Getting sleep even with a snoring roommate
The snoring roommate scenario is well-known within all dorm room communities. These roommates can cause severe irritation for the other party. Many students need eight hours of sleep in order to function well in class. A problem like this can come between two perfectly good roommates, so in an effort to help the situation, it’s important to talk to your roommate, and explain how this problem affects you. Helping your roommate to figure out why he/she snores is the first step to improving both of your sleeping situations.
Changing your attitude about snoring is another way to get in quality sleep time. Have you thought about all the other noises that are taken for granted, like traffic, people talking, and birds chirping? Why don’t these noises bother you as much as snoring does? Think about it this way; Wouldn’t it be great to seize this opportunity to train yourself to become immune to noises like snoring? Wouldn’t it be great to be able to sleep through loud freeway traffic, or a thunderstorm? Who knows how your sleeping situation is going to be at certain times in your life- you might as well start practicing now.
Imagine moving to a big city where the environment is always noisy. At first it can be annoying, but after a while, you start to adapt. Noise becomes just another part of the night because you begin to get used to it. Apply this philosophy to the situation with your snoring roommates. Stop wishfully thinking about all the things you could have- a quiet room, a bigger bed, softer sheets. Once you get these things, you’ll probably miss your old dorm room and all the memories it holds. Ignoring the snoring will help the situation and the quality of your sleep will eventually improve. It is possible to fall asleep while your roommate is snoring. The problem is, if you spend too much time thinking about the snoring, those thoughts will keep you awake.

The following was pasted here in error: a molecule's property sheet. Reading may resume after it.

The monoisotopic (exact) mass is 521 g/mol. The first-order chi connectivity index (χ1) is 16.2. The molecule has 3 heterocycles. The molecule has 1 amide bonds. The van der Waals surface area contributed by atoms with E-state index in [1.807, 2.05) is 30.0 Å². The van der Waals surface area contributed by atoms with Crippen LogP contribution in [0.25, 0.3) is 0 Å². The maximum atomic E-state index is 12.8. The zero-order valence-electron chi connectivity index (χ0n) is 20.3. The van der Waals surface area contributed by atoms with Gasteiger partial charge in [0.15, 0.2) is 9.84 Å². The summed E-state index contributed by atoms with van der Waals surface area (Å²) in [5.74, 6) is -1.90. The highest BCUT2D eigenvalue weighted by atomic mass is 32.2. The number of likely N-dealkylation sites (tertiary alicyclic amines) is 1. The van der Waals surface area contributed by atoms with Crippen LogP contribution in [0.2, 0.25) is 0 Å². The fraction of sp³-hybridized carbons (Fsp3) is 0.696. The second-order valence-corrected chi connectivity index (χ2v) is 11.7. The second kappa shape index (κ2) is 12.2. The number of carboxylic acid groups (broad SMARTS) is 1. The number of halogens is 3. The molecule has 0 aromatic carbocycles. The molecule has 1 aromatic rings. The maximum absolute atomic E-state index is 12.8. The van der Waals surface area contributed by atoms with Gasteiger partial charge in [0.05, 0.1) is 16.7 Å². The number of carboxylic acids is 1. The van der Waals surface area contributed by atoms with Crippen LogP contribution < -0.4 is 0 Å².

If you can’t block out the snoring, try to gently wake your roommate and ask him or her to change the their sleeping position. According to emedicinehealth.com, people tend to snore more while sleeping on their backs. Don’t give up. If the method doesn’t help the first time, repeat this until the snoring stops.
If you manage to fall asleep before your roommate, there is less chance of being disturbed. Earplugs can be another solution. They are great tools to reduce sound, and it is possible to find comfortable ones designed for the purpose.
Being overweight can also add to reasons for snoring. If a person has a lot of neck fat, the airway can become too narrow, which can make breathing more difficult.
According to emedicinehealth.com, this can be a sensitive issue to bring up and words should be chosen carefully. One way to approach your roommate is to ask if they’d like to join you in a great new exercise class that you’ve just heard about. Or, see if they’d like to begin a walking regimen with your or ask if they’d like to check out your gym.
High alcohol consumption is another reason why many snore. Even those who never snore may start doing so after consuming alcohol. For those who snore regularly, alcohol can make them snore even more. Ask your roommate not to drink too much before he/she goes to bed.
The world won’t crumble just because your roommate snores. If you’re honest with him or her about the problem and try to find the best solution for both of you, it will work out. It is also important that you encourage your roommate to follow the “rules” that you set up together. Maybe you could do something nice for him or her when the sleeping situation improves? Think about this as a preparation for your adult life. This will give you great advantages on living with others in the future.
For all you know, maybe your future wife or husband will be a snorer as well. See it as a learning experience. Your relationship with your roommate may become stronger after coming through this together.